“The study’s findings differ from Health Canada, National Institutes of Health and American Academy of Pediatrics guidelines recommending two servings of low fat (one per cent or two per cent) milk for children over the age of two to reduce the risk of childhood obesity.”
The key finding here is not that whole milk makes kids leaner — that cannot be established by this study — but that whole milk doesn’t seem to make them fatter — unlike what the government and food nannies have been telling us for the past 40 years.
The media release is below.
Whole-fat milk consumption associated with leaner children, research finds
Children who drink whole milk are leaner and have higher vitamin D levels than those who drink low-fat or skim milk, new research suggests
ST. MICHAEL’S HOSPITAL
TORONTO, Nov. 16, 2016–Children who drink whole milk are leaner and have higher vitamin D levels than those who drink low-fat or skim milk, new research suggests.
Children who drank whole (3.25 per cent fat content) milk had a Body Mass Index score that was 0.72 units lower than those who drank 1 or 2 per cent milk in the study published today in the American Journal of Clinical Nutrition.
That’s comparable to the difference between having a healthy weight and being overweight, said lead author Dr. Jonathon Maguire, a pediatrician at St. Michael’s Hospital.
The study did not assess why consuming higher fat content milk was associated with lower BMI scores. But Dr. Maguire hypothesized that children who drank whole milk felt fuller than those who drank the same amount of low-fat or skim milk. If children don’t feel full from drinking milk, they are more likely to eat other foods that are less healthy or higher in calories, said Dr. Maguire. Therefore children who drink lower fat milk may actually consume more calories overall than those who drink whole milk.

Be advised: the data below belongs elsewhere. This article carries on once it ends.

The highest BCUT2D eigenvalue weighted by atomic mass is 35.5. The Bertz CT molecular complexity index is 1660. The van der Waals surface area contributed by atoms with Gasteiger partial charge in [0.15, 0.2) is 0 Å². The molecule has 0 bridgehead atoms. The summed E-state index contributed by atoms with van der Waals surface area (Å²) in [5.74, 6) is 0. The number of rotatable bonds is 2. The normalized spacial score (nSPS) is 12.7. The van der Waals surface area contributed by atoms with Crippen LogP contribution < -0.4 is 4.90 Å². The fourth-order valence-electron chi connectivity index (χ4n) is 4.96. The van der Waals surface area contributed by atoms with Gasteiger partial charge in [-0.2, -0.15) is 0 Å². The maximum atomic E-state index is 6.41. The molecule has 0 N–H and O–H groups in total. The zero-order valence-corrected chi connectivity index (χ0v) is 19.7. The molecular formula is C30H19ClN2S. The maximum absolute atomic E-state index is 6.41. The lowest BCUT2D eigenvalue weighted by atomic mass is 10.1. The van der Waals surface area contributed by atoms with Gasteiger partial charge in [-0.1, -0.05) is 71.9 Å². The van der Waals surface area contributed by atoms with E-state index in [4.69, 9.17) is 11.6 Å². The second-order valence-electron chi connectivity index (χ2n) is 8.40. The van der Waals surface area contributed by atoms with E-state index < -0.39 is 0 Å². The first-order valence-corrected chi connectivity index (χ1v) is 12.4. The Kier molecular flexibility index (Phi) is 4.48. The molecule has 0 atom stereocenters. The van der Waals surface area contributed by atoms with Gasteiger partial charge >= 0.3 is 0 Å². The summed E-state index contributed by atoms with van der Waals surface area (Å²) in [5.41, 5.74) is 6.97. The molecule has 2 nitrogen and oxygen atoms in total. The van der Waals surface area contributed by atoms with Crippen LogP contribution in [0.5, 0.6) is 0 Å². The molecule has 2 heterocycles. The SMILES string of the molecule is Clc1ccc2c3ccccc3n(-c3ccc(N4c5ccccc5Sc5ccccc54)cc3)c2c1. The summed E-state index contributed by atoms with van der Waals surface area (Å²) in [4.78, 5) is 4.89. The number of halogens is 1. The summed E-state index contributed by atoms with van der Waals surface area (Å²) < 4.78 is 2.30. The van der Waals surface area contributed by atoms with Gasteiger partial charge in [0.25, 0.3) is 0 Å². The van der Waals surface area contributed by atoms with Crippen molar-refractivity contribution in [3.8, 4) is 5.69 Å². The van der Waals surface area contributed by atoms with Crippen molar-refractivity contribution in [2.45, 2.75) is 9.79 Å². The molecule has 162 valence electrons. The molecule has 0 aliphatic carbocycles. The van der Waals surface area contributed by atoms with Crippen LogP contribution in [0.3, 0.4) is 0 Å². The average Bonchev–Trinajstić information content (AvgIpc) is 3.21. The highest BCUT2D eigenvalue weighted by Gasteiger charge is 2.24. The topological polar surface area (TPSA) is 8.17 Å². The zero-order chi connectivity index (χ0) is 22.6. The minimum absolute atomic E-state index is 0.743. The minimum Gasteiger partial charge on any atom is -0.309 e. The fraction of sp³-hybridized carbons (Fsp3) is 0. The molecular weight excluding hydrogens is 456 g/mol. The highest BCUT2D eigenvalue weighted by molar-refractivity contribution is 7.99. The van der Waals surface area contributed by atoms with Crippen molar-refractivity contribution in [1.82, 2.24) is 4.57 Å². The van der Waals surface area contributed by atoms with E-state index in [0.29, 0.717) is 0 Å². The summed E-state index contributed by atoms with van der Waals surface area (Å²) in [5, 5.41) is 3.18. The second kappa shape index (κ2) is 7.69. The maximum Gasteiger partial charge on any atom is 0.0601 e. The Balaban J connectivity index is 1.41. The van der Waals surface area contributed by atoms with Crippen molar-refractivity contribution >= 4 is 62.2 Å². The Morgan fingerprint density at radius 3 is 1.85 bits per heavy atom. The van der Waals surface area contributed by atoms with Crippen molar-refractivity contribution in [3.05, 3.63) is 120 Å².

The study also found that children who drank one cup of whole milk each day had comparable vitamin D levels to those who drank nearly 3 cups of one per cent milk. This could be because vitamin D is fat soluble, meaning it dissolves in fat rather than water. Milk with higher fat content therefore contains more vitamin D. There may also be an inverse relationship in children between body fat and vitamin D stores, according to the study; as children’s body fat increases, their vitamin D stores decrease.
“Children who drink lower fat milk don’t have less body fat, and they also don’t benefit from the higher vitamin D levels in whole milk,” said Dr. Maguire. “It’s a double negative with low fat milk.”
The study’s findings differ from Health Canada, National Institutes of Health and American Academy of Pediatrics guidelines recommending two servings of low fat (one per cent or two per cent) milk for children over the age of two to reduce the risk of childhood obesity.
Dr. Maguire said the findings indicated a need to closely examine existing nutritional guidelines around milk fat consumption to make sure they are having the desired effect. Childhood obesity has tripled in the past 30 years while consumption of whole milk has halved over the same period.
“What kind of milk our children should be consuming is something we need to seek the right answer for,” said Dr. Maguire.
For this study, researchers studied 2,745 children ages two to six years attending well-child visits. They surveyed parents, measured height and weight to calculate BMI and took blood samples to assess vitamin D levels. All were enrolled in the Applied Research Group for Kids (TARGet Kids!), collaboration between children’s doctors and researchers from St. Michael’s Hospital and The Hospital for Sick Children. The program follows children from birth with the aim of preventing common problems in the early years and understanding their impact on health and disease later in life.
Of those studied, 49 per cent drank whole milk, 35 per cent drank two per cent milk, 12 per cent drank one per cent milk and four per cent drank skim milk. Less than one per cent of children drank some combination of the four types of milk.